The Prom at The Orpheum is For Everyone!

Photo by Deen Van Meer

The Prom opened last night at the Orpheum Theatre as part of the Broadway on Hennepin theatre season. This show is simply the best! A musical about inclusiveness that never feels like a lecture. A musical that pokes gentle fun at the actors profession while not making you feel like an outsider. It has powerful songs, funny songs, Zazzy songs, fantastic dancing, and at the center of it all is an unruly heart that brought this theatergoer to tears, tears of joy. The Prom shows us peoples worst traits and behaviors and then shows how we overcome those tendencies. It gives hope that we can all do better and it does it in a way that makes you want to get up and dance the night away. I haven’t left the theater this high on a show since Come From Away, and before you say that wasn’t that long ago, I’ve seen 30 shows since then. This is a show I wish I could attend every night of it’s run bringing a different group of friends with me each time. I had seen the film version and I really enjoyed it. I’ve also been listening to the cast recording for about two or three years so I knew it would be good. It exceeded my expectations, it’s everything you want in a modern musical comedy. It’s everything you want from a night at the theater. Go early and go often, you’ll always regret it if you don’t go to The Prom.

The Prom tells the story of a small town in Indiana that has cancelled prom rather than let a high school student, Emma take her girlfriend as her date. It opens with Dee Dee and Barry, actors who are past their prime, headlining a show, Eleanor! The Eleanor Roosevelt Musical, whose opening night is also going to be its closing night. They grasp onto the story in Indiana as a way to raise their profiles and rehab their image. Along with fellow actors Trent and Angie, thespians descend upon a meeting where Emma along with her Principal Mr. Hawkins are trying to convince the PTA to reverse their decision. What begins as a co-opting of Emma’s dilemma for their own narcissistic reasons, will ultimately help all of them deal with their own issues. Emma will have her ups and downs as will her closeted girlfriend Alyssa Green, whose mother is the head of the PTA. It’s a story that pokes gentle loving fun at theatrical types while also dealing with the very real issue of intolerance towards and the need for inclusion of LGBTQ identifying indivuduals.

The outstanding cast is spearheaded by Kaden Kearney as Emma, they are the outstanding. The best surprise was their dancing skills, during the songs “Zazz” and “It’s Time To Dance” that gets spotlighted, moments of pure joy. Playing off veteran performers Courtney Balan as Dee Dee and Patrick Wetzel as Barry, Kearney more than holds their own. What is interesting watching the performances is that for a show that devotes a sizeable amount of time displaying the selfishness of stars, watching these actual actors performing you really feel that they are rooting for each other. Balan plays the self absorbed two time Tony Award winner with the stage presence and vocal chops of, well a two time Tony Award winner. Wetzel has a blast as the gay actor for whom Emma’s situation feels very personal. He plays it campy but not to over the top, he gets us to laugh at the self absorption of the Broadway star but also allows us to care for him.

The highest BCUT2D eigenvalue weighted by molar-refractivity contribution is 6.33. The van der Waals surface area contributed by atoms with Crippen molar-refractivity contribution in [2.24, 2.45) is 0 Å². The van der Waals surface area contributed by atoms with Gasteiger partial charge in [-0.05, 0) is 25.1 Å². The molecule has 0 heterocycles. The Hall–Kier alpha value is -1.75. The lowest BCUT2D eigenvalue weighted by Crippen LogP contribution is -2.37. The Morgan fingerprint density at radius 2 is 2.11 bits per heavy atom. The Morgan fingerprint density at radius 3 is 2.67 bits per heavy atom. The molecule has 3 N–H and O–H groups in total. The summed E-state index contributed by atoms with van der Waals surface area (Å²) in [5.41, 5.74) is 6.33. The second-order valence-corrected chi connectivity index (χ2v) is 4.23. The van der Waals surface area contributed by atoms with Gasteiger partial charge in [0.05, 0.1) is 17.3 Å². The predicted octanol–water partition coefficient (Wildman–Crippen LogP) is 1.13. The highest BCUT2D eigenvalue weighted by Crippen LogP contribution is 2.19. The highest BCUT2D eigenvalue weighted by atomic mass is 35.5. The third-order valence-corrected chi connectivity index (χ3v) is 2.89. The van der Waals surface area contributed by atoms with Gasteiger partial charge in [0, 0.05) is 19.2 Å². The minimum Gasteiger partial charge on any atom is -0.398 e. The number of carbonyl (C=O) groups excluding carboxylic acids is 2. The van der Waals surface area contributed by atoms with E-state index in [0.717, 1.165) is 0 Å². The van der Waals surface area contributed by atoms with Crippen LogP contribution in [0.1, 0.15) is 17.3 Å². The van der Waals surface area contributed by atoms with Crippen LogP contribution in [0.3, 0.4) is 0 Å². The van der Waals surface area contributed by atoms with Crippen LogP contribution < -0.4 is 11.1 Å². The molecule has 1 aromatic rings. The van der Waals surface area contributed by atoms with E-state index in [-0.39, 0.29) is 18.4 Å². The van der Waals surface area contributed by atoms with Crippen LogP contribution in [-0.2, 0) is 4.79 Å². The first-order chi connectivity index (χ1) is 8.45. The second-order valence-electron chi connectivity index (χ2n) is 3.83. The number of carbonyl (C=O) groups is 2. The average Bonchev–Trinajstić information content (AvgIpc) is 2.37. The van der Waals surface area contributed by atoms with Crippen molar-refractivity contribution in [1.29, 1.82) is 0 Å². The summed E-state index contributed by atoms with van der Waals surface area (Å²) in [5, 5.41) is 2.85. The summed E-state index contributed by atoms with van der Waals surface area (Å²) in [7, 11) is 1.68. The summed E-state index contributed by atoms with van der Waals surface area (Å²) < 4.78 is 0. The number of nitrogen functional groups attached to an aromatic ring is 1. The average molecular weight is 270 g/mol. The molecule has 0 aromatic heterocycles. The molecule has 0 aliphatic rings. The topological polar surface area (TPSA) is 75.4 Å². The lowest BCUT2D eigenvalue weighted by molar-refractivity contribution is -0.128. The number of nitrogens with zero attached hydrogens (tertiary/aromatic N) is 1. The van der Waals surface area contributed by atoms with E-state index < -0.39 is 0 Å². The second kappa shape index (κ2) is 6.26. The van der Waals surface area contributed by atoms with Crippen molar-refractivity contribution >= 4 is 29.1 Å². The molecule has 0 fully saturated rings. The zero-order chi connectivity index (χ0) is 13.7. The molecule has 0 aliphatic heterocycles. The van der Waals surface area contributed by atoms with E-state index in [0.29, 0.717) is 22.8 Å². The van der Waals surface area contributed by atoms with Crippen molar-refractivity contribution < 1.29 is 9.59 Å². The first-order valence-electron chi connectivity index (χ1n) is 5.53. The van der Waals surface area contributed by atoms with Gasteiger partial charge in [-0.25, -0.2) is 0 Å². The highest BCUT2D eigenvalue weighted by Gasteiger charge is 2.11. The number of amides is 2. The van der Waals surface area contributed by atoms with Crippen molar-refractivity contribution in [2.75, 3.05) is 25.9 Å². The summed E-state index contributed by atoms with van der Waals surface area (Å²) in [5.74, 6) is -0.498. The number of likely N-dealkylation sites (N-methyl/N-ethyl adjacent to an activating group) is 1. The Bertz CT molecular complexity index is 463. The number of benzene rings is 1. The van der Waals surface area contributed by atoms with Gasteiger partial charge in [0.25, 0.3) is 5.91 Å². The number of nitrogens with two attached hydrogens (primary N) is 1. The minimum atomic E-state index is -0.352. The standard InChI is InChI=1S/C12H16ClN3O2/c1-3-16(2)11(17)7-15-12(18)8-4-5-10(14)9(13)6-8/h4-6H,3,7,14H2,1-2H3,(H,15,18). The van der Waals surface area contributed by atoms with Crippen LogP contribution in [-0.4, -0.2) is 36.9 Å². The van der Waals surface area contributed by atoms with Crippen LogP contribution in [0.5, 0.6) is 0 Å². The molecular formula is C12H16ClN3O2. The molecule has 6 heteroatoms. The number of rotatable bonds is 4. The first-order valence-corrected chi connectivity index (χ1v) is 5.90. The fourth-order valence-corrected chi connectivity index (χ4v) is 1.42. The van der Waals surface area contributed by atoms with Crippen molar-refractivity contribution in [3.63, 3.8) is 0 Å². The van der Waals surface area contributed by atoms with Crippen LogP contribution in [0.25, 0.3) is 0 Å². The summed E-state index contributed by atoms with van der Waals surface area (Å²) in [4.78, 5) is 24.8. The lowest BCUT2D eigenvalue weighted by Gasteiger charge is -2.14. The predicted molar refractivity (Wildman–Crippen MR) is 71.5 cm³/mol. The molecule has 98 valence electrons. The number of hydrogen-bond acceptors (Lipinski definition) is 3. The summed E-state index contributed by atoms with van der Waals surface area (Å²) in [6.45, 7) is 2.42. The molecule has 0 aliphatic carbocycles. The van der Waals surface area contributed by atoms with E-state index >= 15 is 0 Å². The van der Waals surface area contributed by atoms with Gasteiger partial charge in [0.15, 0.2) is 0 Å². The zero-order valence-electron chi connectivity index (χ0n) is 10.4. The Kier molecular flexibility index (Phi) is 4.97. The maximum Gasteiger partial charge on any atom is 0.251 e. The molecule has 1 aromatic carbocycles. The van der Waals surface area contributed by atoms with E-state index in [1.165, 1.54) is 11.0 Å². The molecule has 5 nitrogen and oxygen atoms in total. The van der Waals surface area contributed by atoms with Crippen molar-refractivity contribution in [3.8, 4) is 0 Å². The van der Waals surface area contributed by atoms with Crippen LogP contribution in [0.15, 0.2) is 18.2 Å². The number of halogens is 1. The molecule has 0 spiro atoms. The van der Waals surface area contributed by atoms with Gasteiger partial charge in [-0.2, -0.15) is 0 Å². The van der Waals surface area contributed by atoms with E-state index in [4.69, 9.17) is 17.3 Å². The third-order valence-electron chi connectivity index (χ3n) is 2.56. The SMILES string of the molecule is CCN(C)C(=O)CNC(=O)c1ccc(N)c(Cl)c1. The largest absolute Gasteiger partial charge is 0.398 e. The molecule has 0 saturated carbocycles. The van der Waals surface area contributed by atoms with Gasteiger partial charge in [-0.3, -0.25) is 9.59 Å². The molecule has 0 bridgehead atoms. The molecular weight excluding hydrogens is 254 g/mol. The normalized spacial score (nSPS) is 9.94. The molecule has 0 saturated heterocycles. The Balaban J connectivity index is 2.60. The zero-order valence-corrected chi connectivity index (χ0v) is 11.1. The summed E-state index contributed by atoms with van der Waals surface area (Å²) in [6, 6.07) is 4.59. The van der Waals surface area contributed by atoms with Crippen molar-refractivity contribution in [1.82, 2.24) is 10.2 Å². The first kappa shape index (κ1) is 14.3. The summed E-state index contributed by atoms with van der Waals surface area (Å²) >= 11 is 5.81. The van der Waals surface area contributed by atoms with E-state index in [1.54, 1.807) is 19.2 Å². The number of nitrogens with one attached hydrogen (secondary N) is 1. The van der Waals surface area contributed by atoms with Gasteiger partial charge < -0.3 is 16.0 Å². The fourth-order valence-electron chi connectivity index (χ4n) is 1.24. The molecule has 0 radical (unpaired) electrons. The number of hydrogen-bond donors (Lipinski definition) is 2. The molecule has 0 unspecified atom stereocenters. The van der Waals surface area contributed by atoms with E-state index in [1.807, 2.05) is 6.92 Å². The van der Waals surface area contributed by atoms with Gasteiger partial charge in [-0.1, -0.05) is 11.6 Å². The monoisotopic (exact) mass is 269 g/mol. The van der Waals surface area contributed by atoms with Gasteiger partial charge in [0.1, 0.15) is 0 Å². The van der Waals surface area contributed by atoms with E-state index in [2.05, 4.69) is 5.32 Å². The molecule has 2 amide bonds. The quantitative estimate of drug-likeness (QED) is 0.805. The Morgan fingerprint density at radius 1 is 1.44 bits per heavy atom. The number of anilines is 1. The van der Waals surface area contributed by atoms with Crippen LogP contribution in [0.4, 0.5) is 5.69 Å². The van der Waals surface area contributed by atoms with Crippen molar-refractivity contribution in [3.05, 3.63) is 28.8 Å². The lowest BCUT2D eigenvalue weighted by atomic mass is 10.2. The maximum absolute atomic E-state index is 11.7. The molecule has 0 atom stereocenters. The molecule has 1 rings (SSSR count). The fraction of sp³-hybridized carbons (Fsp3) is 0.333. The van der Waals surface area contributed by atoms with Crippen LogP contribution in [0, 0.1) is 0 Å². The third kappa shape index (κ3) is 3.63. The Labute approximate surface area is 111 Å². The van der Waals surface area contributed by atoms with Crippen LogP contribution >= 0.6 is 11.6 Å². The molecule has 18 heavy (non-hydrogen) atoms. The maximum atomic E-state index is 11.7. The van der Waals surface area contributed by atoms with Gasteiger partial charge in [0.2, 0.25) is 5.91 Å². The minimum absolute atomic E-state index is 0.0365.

The Prom was based on a real life incident the book is by Bob Martin and Chad Beguelin with music by Matthew Sklar and lyrics by Beguelin. It’s brilliantly structured, it’s basically a good natured parody of theater actors and a message play about what it is like to be an LGBTQ identifying teenager in middle America. Somehow it weaves these two disparate things into a perfectly flowing musical that never feels anything but organic. The theater groups songs are mainly comical, the songs focusing on Emma and Alyssa are more emotionally rewarding, but that isn’t to say they are not fun. Sklar and Beguelin have created half a dozen truly memorable songs with lines like “Note to self, don’t be gay in Indiana” and “And nobody out there ever gets to define the life I’m meant to lead with this unruly heart of mine”. There is not a single song I don’t like in the entire show and on my musical playlist where I usually try to limit myself to no more than three songs from any one show it occupies six slots. When you leave the theatre, you’ll be adding them to your playlist as well.

The Prom runs through April 17th at the Orpheum Theatre in downtown Minneapolis for more information and to purchase tickets go to

Don’t miss a single review from The Stages of MN, on your computer from the home page on the right enter your email address and click subscribe, on your mobile device scroll to the bottom of the page. Also Follow me on Facebook, search @thestagesofmn and click follow and on Instagram thestagesonmn.